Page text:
The Majesty of the Mountains

The grandeur of the mountains can be overwhelming at times. Especially if bad weather sets in. Perhaps that is why the Norwegians are so fond of their cabins. With a cabin they are able to seek shelter and ‘kose sig’. ‘Hygge’ in Danish 🤗

We have never brought our tent with us in the Norwegian mountains, but always used the exceptional cabin system, which is widespread throughout Norway. Furthermore, it gives you the opportunity to meet the Norwegians. It’s never boring!

We have met many walkers and exchanged stories and experiences. We have met Norwegian hunters, Card Players and many incredibly nice cabin people. We are filled to the brim with lovely stories, and yet I always yearn for new ones. Isn’t that what it is all about?

Old birch tree by Sognefjorden

The birch tree
Artist: Thomas Fearnley
Date: 1839
Painting

Norwegian Highlands in Sunrise

The Norwegian painter, Hans Gude, 1854.

Card Players

Artist: Harriet Backer
Date: 1897
Visual artist, Painter
Born 1845 in Holmestrand, died 1932 in Oslo

Norske Fossen

Artist: Thomas Fearnley

The hunters on the way home

We soon arrived at the hut. The boy had gone ahead with the dogs and had made a skilful fire on the fireplace.

Illustration to “En Tiurleg i Holleia” in P. Chr. Asbjørnsen, Norske Folke- og Huldre-Eventyr i Udvalg. Copenhagen 1879
Artist: Hans Gude
Date: 1878 or 1879
Designation: Drawing

Note

The Norwegian Trekking Association

8 thoughts on “The Majesty of the Mountains

    • Better get a plan for it, Ab!!
      Once we stayed an extra night in a self-catering cabin. It rained and thundered. In the mountains the full benefit of a thunderstorm is obtained. It reverberates between the mountains.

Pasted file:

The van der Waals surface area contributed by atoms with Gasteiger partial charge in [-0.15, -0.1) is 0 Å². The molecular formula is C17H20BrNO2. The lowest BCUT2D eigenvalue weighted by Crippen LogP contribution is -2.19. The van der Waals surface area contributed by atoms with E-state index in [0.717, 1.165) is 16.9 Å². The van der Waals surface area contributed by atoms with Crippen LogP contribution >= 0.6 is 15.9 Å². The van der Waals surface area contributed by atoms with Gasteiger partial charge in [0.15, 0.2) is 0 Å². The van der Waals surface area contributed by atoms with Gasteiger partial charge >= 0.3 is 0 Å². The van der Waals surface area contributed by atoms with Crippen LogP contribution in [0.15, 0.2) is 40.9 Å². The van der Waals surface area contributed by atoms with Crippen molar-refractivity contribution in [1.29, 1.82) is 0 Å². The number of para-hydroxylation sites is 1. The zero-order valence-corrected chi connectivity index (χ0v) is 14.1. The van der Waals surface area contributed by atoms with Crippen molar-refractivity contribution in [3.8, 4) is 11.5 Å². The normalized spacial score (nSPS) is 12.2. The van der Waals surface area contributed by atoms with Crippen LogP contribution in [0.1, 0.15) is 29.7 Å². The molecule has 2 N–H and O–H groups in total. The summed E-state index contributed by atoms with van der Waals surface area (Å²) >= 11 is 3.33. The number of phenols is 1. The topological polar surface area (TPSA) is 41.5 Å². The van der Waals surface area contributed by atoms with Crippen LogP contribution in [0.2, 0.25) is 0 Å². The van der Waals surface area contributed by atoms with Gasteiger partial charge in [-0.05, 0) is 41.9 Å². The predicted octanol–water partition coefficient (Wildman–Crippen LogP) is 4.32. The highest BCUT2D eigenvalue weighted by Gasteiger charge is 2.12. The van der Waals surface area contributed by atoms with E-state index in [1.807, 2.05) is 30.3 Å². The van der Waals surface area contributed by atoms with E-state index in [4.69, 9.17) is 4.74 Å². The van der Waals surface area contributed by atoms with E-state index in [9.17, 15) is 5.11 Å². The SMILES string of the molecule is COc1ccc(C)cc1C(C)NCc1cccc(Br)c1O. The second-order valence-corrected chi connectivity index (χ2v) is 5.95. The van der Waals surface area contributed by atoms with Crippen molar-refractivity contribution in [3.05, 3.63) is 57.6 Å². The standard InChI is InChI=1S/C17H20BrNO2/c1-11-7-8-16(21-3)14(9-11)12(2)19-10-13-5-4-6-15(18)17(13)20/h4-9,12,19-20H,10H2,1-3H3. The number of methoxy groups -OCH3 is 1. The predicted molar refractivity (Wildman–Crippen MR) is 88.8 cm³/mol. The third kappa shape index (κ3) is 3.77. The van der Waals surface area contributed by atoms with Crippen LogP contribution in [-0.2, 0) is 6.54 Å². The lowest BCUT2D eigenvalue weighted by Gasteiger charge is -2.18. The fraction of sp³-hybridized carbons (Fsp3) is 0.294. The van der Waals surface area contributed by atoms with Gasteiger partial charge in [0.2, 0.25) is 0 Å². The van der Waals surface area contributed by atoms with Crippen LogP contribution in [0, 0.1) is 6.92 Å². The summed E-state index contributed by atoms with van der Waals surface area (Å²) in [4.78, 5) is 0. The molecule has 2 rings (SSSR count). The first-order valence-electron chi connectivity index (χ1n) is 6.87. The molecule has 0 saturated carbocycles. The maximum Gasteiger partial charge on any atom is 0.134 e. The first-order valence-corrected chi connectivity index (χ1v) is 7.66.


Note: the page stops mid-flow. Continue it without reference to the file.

The cabin was high up and we had a good view of the mountain. We were alone in the cabin and had a nice day planning the next day’s route and getting our equipment ready.
      In the afternoon we sit by the window and see two figures come into view on the mountainside. We fill the kettle with water and put cups on the table. With this kind of weather, you need something to strengthen yourself on.
      It turns out that they have had a rough hike. One has been injured in a fall and the other has leaky boots.
      Stories flow freely in the candlelight, while the rain patters on the roof.
      The next day’s walk was fantastic, with sun from a cloudless sky and small wild streams on the trails ❤️🤗

    • Hi Mike! The Norwegian painter Thomas Fearnley is one of my favorite artists.
      I love his interpretation of nature!
      The Norwegian trekking association is an unbeatable offer for walkers.
      PS I do not receive return commission 😁😁

  1. We have huts and shelters along the hiking trails near me. The huts are operated by a private hiking club and are well maintained. If you are a through hiker, you do not need to pay to stay. A through hiker is someone that is attempting to completed a hiking trail that is 2,194.3 miles (3,540 km) long.

    • It’s a unique arrangement, Joseph. But it is also a historically long journey. If you walk 20 km every day without a rest day, it is almost equivalent to half a year’s walking. It is recognition for the hiker and I would be proud if it was in Denmark.
      Thanks for visiting!

      • The record is impressive!
        It can be fun to ‘fly’ over sticks and stones. Go fast and set a record. We’ve had great fun running down a mountainside once. But it bears no comparison.
        I love having the opportunity to explore some unplanned areas along the way.
        The longest and nicest walk I’ve been on was hiking through two mountain areas, where we spent about 14 days.
        To hike on a mountain plateau with miles wide views, I think, is absolutely fantastic.

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